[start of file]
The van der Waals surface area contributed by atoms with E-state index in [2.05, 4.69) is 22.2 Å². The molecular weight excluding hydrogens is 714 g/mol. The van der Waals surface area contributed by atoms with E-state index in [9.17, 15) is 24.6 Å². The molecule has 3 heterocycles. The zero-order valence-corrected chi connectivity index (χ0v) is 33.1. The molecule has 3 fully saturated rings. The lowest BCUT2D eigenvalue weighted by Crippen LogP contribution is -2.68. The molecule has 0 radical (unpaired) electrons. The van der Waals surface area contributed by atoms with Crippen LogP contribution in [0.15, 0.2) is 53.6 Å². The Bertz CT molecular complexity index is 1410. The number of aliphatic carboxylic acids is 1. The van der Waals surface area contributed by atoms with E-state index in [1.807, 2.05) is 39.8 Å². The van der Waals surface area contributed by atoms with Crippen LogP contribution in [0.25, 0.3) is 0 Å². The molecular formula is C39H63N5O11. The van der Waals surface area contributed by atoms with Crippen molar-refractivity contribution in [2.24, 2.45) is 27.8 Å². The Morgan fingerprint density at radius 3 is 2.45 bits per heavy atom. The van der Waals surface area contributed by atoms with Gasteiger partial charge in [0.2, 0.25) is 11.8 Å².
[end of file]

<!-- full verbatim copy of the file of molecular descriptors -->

The van der Waals surface area contributed by atoms with E-state index in [2.05, 4.69) is 22.2 Å². The molecular weight excluding hydrogens is 714 g/mol. The van der Waals surface area contributed by atoms with E-state index in [9.17, 15) is 24.6 Å². The molecule has 3 heterocycles. The zero-order valence-corrected chi connectivity index (χ0v) is 33.1. The molecule has 3 fully saturated rings. The lowest BCUT2D eigenvalue weighted by Crippen LogP contribution is -2.68. The molecule has 0 radical (unpaired) electrons. The van der Waals surface area contributed by atoms with Crippen LogP contribution in [0.15, 0.2) is 53.6 Å². The Bertz CT molecular complexity index is 1410. The number of aliphatic carboxylic acids is 1. The van der Waals surface area contributed by atoms with E-state index in [1.807, 2.05) is 39.8 Å². The van der Waals surface area contributed by atoms with Crippen LogP contribution in [0.25, 0.3) is 0 Å². The molecular formula is C39H63N5O11. The van der Waals surface area contributed by atoms with Crippen molar-refractivity contribution in [2.24, 2.45) is 27.8 Å². The Morgan fingerprint density at radius 3 is 2.45 bits per heavy atom. The van der Waals surface area contributed by atoms with Gasteiger partial charge in [0.2, 0.25) is 11.8 Å².